Full list of Press Releases

Just six months of frequent exercise improves men’s sperm quality

Sedentary men who start exercising between three and five times per week improve their sperm counts and other measures of sperm quality in just a few months, according to a new study published today in Reproduction.

Consuming more than two soft drinks a day can double risk of diabetes

Drinking more than two soft drinks per day – whether sugary or artificially sweetened – can double the risk of developing two types of diabetes, according to a new study published today in the European Journal of Endocrinology.

 

Age-related scarring in ovaries may explain reproductive decline

Women may be losing their ability to produce healthy eggs later in life due to excessive scarring – or fibrosis - and inflammation in their ovaries, according to a study in mice published today in Reproduction. These findings could pave the way for new treatments that delay ovarian ageing.

Happy cows make more nutritious milk

Daily infusions with a chemical commonly associated with feelings of happiness were shown to increase calcium levels in the blood of Holstein cows and the milk of Jersey cows that had just given birth. The results, published in the Journal of Endocrinology, could lead to a better understanding of how to improve the health of dairy cows, and keep the milk flowing.

Third of pregnant women iron deficient; risk thyroid-related pregnancy complications

A third of pregnant women have iron deficiency, putting them at increased risk of having a thyroid disorder and suffering complications such as miscarriages and preterm births. These are the conclusions of a new study published today in European Journal of Endocrinology.

New recommendations for the diagnosis and treatment of Adrenal Incidentalomas published in the European Journal of Endocrinology

The appropriate clinical response to adrenal incidentaloma should depend on the likelihood of malignancy, according to new guidelines published today in the European Journal of Endocrinology and first presented at ESE’s annual European Congress of Endocrinology in May 2016.

Diabetes associated with increased risk of serious bacterial blood infection

Patients with diabetes are almost three times more susceptible to life-threatening blood infections by Staphylococcus aureus bacteria, according to a study published today in European Journal of Endocrinology. These findings could indicate a need for greater infection surveillance among long-term diabetes patients.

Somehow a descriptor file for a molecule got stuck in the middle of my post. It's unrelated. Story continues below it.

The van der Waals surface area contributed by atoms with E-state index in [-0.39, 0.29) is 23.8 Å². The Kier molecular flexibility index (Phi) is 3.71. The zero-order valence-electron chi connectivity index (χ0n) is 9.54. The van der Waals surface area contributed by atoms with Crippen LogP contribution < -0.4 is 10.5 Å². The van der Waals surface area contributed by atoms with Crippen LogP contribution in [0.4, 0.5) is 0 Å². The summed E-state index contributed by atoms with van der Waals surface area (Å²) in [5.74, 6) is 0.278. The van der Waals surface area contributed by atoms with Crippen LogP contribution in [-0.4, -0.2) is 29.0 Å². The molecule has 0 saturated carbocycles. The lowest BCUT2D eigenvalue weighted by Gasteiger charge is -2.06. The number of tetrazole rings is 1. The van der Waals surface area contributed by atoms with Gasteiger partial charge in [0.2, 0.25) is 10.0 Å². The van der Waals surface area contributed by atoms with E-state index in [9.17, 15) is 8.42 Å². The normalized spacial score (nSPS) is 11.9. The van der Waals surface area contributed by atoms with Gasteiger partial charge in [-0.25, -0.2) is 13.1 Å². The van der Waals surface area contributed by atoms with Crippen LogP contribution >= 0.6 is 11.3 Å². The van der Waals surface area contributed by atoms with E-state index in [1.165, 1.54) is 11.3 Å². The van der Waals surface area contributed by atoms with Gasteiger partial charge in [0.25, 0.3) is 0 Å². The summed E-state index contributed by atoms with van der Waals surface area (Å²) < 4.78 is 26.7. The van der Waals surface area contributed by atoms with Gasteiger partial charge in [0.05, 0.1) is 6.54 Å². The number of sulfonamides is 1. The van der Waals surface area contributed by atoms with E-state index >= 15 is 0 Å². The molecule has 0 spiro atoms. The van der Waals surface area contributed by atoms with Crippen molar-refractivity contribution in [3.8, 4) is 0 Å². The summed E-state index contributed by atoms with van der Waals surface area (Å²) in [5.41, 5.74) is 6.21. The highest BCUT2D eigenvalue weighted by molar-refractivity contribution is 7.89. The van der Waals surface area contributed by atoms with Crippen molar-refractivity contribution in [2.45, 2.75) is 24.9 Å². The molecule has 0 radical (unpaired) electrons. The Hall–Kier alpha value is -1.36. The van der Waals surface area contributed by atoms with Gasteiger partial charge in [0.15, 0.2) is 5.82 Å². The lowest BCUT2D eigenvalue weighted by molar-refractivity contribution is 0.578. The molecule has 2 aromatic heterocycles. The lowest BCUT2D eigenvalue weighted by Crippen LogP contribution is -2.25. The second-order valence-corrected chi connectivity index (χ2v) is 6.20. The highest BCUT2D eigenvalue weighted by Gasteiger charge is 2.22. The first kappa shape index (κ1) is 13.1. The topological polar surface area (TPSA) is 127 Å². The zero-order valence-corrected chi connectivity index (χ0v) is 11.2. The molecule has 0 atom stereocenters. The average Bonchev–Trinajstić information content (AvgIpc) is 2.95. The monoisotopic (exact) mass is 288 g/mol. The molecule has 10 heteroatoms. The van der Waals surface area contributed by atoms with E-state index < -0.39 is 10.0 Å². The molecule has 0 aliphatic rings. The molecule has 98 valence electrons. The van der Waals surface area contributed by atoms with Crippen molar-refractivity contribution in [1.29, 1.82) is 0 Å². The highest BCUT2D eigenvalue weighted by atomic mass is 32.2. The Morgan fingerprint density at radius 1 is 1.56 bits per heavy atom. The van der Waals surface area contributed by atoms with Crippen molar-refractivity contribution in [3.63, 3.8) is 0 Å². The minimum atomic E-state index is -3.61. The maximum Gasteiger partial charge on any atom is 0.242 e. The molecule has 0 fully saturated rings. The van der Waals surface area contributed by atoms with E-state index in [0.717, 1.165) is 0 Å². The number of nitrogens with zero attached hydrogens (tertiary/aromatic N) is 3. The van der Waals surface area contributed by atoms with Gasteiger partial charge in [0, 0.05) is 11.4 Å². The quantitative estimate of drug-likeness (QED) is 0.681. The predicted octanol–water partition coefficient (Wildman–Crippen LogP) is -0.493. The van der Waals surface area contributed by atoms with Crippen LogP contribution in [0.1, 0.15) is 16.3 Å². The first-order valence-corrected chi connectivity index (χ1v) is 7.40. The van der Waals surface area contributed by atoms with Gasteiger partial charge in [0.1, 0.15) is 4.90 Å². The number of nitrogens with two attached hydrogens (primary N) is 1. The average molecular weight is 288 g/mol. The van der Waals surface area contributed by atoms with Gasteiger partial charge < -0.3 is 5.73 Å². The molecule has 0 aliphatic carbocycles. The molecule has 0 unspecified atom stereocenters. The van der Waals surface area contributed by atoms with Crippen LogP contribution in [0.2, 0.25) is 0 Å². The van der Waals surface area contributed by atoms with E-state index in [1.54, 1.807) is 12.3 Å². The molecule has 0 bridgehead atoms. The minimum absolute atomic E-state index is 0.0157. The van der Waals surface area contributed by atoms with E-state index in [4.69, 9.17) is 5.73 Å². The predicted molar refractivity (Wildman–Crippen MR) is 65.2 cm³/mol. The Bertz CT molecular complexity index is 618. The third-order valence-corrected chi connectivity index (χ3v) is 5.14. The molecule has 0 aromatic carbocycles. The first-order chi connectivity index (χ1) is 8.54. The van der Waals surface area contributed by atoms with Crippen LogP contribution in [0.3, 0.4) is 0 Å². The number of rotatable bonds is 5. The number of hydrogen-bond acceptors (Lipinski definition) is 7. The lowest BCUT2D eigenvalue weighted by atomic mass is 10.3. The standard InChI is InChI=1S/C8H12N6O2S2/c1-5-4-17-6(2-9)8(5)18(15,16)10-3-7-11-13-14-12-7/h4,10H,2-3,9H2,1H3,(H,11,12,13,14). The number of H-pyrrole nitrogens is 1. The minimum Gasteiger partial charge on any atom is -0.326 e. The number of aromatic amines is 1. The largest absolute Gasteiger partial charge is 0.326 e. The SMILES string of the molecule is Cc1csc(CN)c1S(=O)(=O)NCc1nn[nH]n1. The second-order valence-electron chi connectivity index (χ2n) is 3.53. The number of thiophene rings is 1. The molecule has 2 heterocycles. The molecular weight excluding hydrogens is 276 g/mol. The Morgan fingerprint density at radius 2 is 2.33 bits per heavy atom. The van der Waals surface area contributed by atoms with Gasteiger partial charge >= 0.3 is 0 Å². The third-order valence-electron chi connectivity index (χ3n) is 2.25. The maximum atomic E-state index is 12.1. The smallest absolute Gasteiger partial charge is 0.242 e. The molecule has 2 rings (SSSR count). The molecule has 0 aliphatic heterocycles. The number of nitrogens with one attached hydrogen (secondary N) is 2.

Breast cancer risk higher in women with overactive thyroid

High levels of thyroid hormone are associated with an increased risk of breast cancer in women, according to a 36 yearlong study of more than four million women published today in the European Journal of Endocrinology.

Sitting down for long periods when pregnant linked to weight gain and depression

Women suffering from symptoms of depression during pregnancy are more likely to sit down for long periods of time in the second trimester, putting them at risk of greater weight gain and contracting gestational diabetes, according to a new study presented today at the Society for Endocrinology annual conference in Edinburgh.

New drug provides safer alternative to conventional IVF treatment

The hormone kisspeptin could be a safer and more effective way for harvesting eggs during IVF treatment, according to a new study presented today at the Society for Endocrinology annual conference in Edinburgh.

Enzyme potential target for fight against obesity and diabetes

Removing an enzyme that controls bile acid and hormone levels significantly protects female mice from weight gain, according to a new study presented today at the Society for Endocrinology annual conference in Edinburgh. The finding offers a new a therapeutic target in the fight against obesity.

Bursts of high-intensity exercise could help diabetes patients manage low blood sugar levels

People with type-1 diabetes could regain their ability to tell when blood sugar levels are low by regularly doing short bursts of high-intensity exercise, according to a preliminary study presented today at the Society for Endocrinology annual conference. The findings could lead to a non-drug based treatment for a potentially life-threatening condition.

Soybean foods may protect menopausal women against osteoporosis

Eating a diet rich in both soy protein and isoflavones can protect menopausal women from bone weakening and osteoporosis, according to the results of a preliminary study presented today at the Society for Endocrinology annual conference in Edinburgh.

Vitamin D pill a day may improve exercise performance and lower risk of heart disease

Taking vitamin D supplements can improve exercise performance and lower the risk of heart disease, according to the findings of a preliminary study presented today at the Society for Endocrinology annual conference in Edinburgh.

Injection of appetite gene may offer a more effective alternative to dieting

Increasing the amount of appetite hormone, leptin, in the brain causes long-term weight loss without the bone weakening which is a common side effect of weight loss by dieting, according to a study published today in the Journal of Endocrinology.

Hyperthyroidism could be great cost to countries in disability benefits

People diagnosed with hyperthyroidism are 88% more likely to receive disability benefits than people without the condition; reports a Danish study published this week in the European Journal of Endocrinology

Mother’s hormone levels predict child’s ability to do maths

Children born to mothers with low levels of thyroid hormones during pregnancy are 60 % more likely to do badly in arithmetic tests when they reach school age as children born to mothers with normal levels of the hormone; according to a study published today in the European Journal of Endocrinology.